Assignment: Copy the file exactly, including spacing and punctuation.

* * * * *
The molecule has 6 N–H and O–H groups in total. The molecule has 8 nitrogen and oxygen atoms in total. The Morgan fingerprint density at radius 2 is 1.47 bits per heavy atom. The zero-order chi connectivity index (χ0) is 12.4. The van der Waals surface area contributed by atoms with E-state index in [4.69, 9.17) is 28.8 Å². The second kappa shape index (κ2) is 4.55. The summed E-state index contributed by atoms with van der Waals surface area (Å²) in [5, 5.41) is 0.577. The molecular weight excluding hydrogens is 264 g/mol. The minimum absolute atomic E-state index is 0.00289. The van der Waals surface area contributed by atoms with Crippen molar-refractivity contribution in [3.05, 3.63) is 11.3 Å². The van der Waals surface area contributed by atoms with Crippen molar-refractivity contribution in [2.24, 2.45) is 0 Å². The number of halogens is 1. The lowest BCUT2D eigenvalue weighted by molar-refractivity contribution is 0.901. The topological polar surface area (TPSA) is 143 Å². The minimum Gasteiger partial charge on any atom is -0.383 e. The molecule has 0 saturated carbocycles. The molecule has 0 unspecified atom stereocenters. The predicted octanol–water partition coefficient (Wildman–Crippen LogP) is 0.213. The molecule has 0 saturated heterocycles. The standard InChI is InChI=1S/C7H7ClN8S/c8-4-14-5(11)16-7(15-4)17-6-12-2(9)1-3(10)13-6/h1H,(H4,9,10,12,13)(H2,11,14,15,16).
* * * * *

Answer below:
The molecule has 6 N–H and O–H groups in total. The molecule has 8 nitrogen and oxygen atoms in total. The Morgan fingerprint density at radius 2 is 1.47 bits per heavy atom. The zero-order chi connectivity index (χ0) is 12.4. The van der Waals surface area contributed by atoms with E-state index in [4.69, 9.17) is 28.8 Å². The second kappa shape index (κ2) is 4.55. The summed E-state index contributed by atoms with van der Waals surface area (Å²) in [5, 5.41) is 0.577. The molecular weight excluding hydrogens is 264 g/mol. The minimum absolute atomic E-state index is 0.00289. The van der Waals surface area contributed by atoms with Crippen molar-refractivity contribution in [3.05, 3.63) is 11.3 Å². The van der Waals surface area contributed by atoms with Crippen molar-refractivity contribution in [2.24, 2.45) is 0 Å². The number of halogens is 1. The lowest BCUT2D eigenvalue weighted by molar-refractivity contribution is 0.901. The topological polar surface area (TPSA) is 143 Å². The minimum Gasteiger partial charge on any atom is -0.383 e. The molecule has 0 saturated carbocycles. The molecule has 0 unspecified atom stereocenters. The predicted octanol–water partition coefficient (Wildman–Crippen LogP) is 0.213. The molecule has 0 saturated heterocycles. The standard InChI is InChI=1S/C7H7ClN8S/c8-4-14-5(11)16-7(15-4)17-6-12-2(9)1-3(10)13-6/h1H,(H4,9,10,12,13)(H2,11,14,15,16).